Scott Underwood: Writer's block -- something that happens to other columnists

·3 min read

Jul. 18—Editor's note: This column was originally printed in July 2018. It's reprinted here as Scott Underwood's weekly column, but not because he is currently suffering from anything remotely resembling writer's block.

Writer's block must be a horrible thing.

It must be highly disconcerting, particularly for a professional journalist such as myself, to sit down at his laptop to write his weekly column and draw an absolute blank.

His mind might be empty of any pertinent thoughts, of any brilliant observations, of any witty commentary, of any pithy uses for the word pithy.

Maybe he would even go to a Sunday morning church service and, during the second and third hymns, pray silently for inspiration, addressing "the one true deity" just to cover his bases.

After the one true deity proved to be distant and unaccommodating, maybe he would literally pound his head against the wall until a welt appeared that he would have to cover with a bandage the next day to avoid uncomfortable questions in the newspaper office.

He might even do a Google search for "topics for columnists" and run across an explanation like this from

"Columnist, the author or editor of a regular signed contribution to a newspaper, magazine, or Web site, usually under a permanent title and devoted to comment on some aspect of the contemporary scene. The column may be humorous or serious, on one subject or on life in general, frivolous in tone or heavily freighted with good advice on manners, morals, or other subjects of interest. Essentially a column is a reflection of the writer's individual tastes and point of view, whether it is concerned with women's hats, foreign policy, or the stock market."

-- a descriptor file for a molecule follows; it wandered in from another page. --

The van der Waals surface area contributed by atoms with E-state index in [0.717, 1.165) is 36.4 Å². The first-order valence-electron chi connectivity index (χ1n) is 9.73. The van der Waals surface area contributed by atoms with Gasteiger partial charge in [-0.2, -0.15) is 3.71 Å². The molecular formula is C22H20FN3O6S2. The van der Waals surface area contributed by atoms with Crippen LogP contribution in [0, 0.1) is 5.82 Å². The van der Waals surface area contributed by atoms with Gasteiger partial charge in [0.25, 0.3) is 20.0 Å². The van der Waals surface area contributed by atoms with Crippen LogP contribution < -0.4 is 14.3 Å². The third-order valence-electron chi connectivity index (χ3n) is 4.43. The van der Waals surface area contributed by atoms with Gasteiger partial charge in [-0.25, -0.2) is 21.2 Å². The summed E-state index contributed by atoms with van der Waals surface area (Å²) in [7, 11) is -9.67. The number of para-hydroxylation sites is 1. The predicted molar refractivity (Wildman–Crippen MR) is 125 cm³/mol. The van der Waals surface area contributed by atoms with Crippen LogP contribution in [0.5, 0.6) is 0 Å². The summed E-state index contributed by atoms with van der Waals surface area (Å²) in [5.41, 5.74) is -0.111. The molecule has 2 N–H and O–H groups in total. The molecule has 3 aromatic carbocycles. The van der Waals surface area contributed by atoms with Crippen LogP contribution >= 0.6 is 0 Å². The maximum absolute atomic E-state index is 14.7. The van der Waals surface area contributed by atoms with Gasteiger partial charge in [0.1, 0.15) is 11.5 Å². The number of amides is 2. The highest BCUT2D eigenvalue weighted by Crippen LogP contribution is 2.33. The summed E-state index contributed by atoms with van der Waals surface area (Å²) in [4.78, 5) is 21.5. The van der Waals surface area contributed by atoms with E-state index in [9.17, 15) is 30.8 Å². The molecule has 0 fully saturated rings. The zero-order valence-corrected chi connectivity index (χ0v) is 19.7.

And, then, if he's really desperate, he might quote the entire passage in his column to fill space.

After that, he could turn to food for comfort, devouring a one-pound bag of Southern Grove Serenity Trail Mix almonds, walnuts, raisins, dried cranberries, filberts and pecans, while waiting for an idea, any idea, to occur to him.

But then he would probably be distracted for a few minutes by this thought: What the heck is a filbert?

He might look it up on the internet and learn that it's just another name for hazelnut, which would explain why he was finding hazelnuts in his trail mix when they weren't even listed on the package!

It's possible, then, that he would turn on the television, hoping to stumble upon something interesting for a column, and find the British Open golf tournament. He could then, reasonably, consider writing a column about how good golfers have become, before realizing he had nothing else to say on the matter.

After all of that, as night would begin to fall, and as press deadline drew nigh, it might finally occur to him to write about the dreaded affliction that had paralyzed his fingers on the keyboard: writer's block.

All of this is hypothetical, of course.

Personally, I find the world full of so many interesting facts and issues and people and places and experiences that I would never run out of topics for my Monday column.

Editor Scott Underwood's column is published Mondays in The Herald Bulletin. Contact him with column ideas, please, at or 765-640-4845.